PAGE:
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Google Analytics: Understanding Your Account Structure

Did you know? The organization of your Google Analytics account affects how your website data is collected, processed and reported Review our checklist for the hierarchy of your Analytics account (Account, Property and View) to ensure your account is structured correctly.

To access these three elements, sign into your Google Analytics account and click the Admin tab. For reference purposes, here is a screenshot of the HDMZ Admin page.

 

 Google Analysis account dashboard

Use the dropdown menus at the top of each column to select or create a new Account, Property or View.

 

Account

An account is your access point to Analytics and the top-most management level. Most of our clients only need a single account, but larger multi-divisional teams may opt to create separate accounts for each distinct business entity.

Within each account, you should create unique properties for each unique website, subdomain, or mobile application. This is known as a “one account - many properties” setup.

 

Property

Each account hosts one or more properties. Each property should represent a unique website, subdomain, or mobile app. Each unique property generates a unique tracking code snippet; data collected for each unique website is separated by property.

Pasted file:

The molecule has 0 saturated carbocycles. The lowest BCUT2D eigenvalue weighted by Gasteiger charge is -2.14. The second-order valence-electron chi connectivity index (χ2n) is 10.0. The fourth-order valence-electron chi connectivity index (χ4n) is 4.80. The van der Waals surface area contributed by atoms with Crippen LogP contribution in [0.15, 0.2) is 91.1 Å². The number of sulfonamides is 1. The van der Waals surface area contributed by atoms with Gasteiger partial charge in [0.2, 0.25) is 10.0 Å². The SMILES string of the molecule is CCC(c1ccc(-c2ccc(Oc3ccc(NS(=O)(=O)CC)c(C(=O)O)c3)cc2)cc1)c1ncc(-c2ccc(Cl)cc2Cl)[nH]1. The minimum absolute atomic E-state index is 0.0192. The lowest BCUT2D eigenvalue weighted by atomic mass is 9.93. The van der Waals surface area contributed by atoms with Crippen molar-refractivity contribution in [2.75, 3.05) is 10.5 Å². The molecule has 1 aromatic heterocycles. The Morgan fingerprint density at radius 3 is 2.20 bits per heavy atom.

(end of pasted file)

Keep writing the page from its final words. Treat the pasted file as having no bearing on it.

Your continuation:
If you need to view aggregated data for multiple properties, you must adjust your strategy to collect the data together in a single property — using the same tracking code across the two (or more) assets. This is known as roll up reporting, or cross-domain tracking. HDMZ leverages Google Tag Manager for a streamlined, simple cross-domain setup; drop us a line if we can help you with this!

Each Analytics account can have up to 50 properties, and each property can have up to 25 views.

 

Views

Within each property, you can create different views of your data. A view lets you define a unique perspective or filter for the property’s data.

By default, one unfiltered view is automatically created with a new property. Best practice dictates not applying any filters to the original, unfiltered view, so that you will always have a view that contains all historical data.

However, it can be helpful to apply filters to modify and limit data within a new view. For example, one view can filter out all internal/company traffic, and another view can show only activity from a specific website directory or subdomain, such as your Investor or Career pages.

Once you create a view, the reports for that view will only show data from the date of creation — it will not include historical data. Additionally, if you delete a view, that specific perspective of the data is gone forever, unless you retrieve it from your account Trash Can within 35 days of deletion.



We are here to help! For assistance or to bounce ideas on how best to structure your Analytics account, email us at client.services@hdmz.com

By: Digital Marketing
Topics: Best Practices Google Analytics Website Analytics